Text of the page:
Showing posts with label tips. Show all posts
Showing posts with label tips. Show all posts

LEGO Techniques - Using the Brick Separator

When I was kid I had two tools at my disposal for separating plates from other pieces.  The first one was my fingernails.  But as I have a habit of chewing my nails down to nothing that wasn't always an option.  The second tool was my teeth.  I've always had strong teeth until lately but of course this has the same function as remolding pieces into unintended shapes.  At times I may have grabbed one of my mother's butter knives which she wasn't too thrilled with.  "Really mom?  You should see what I'm doing with my teeth!"  I don't recall having a pocket knife until my teens and even then it didn't occur to me to use it as a LEGO tool.

Lo about 6 years ago I discovered for the first time the Brick Separator tool.

In the meantime I had made a good go of figuring out basics of physics in regards to separating my LEGO pieces.  Most of the time you need a fulcrum.  It should keep the base of the resistant piece firm, grip it near the top, and rotate it off.  Or you could pry near the bottom and hope to shoot it off into the heater vent.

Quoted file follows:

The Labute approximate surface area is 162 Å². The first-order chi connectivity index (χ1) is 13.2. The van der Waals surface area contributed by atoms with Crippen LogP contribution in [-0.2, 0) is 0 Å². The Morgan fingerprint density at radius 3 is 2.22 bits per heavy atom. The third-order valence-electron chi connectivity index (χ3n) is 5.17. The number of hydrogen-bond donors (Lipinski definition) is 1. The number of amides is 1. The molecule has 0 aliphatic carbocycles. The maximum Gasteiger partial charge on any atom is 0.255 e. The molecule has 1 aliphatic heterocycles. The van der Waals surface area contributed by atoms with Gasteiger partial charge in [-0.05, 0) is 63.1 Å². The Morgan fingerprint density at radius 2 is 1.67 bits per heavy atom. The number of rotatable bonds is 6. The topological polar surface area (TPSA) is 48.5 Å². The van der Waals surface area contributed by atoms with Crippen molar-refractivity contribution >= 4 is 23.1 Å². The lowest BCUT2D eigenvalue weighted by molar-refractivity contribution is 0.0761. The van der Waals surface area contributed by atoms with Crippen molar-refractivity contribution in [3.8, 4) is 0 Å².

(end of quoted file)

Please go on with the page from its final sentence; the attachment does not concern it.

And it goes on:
I had to planned to show many ways of using the brick separator.  Then I found that TLG had made a handy little guide:  (Click the link from the following page to download an interactive pdf).  I found the guide to be good for basics but a little lacking in variety.  The methods they show are a good start to most problems, but certainly not all.  The one on the lower right, removing a tile, does not work for me.  At least not often.  I have found it simpler to turn the separator upside down and use it that way.

When removing rows of tiles, I've discovered that you can run the (upside down) blade edge along the whole row and pop them up like a giant worm might do in a Kevin Bacon flick.  Or if you've got pieces bridging across plates, just shove the separator straight through underneath them and watch the carnage.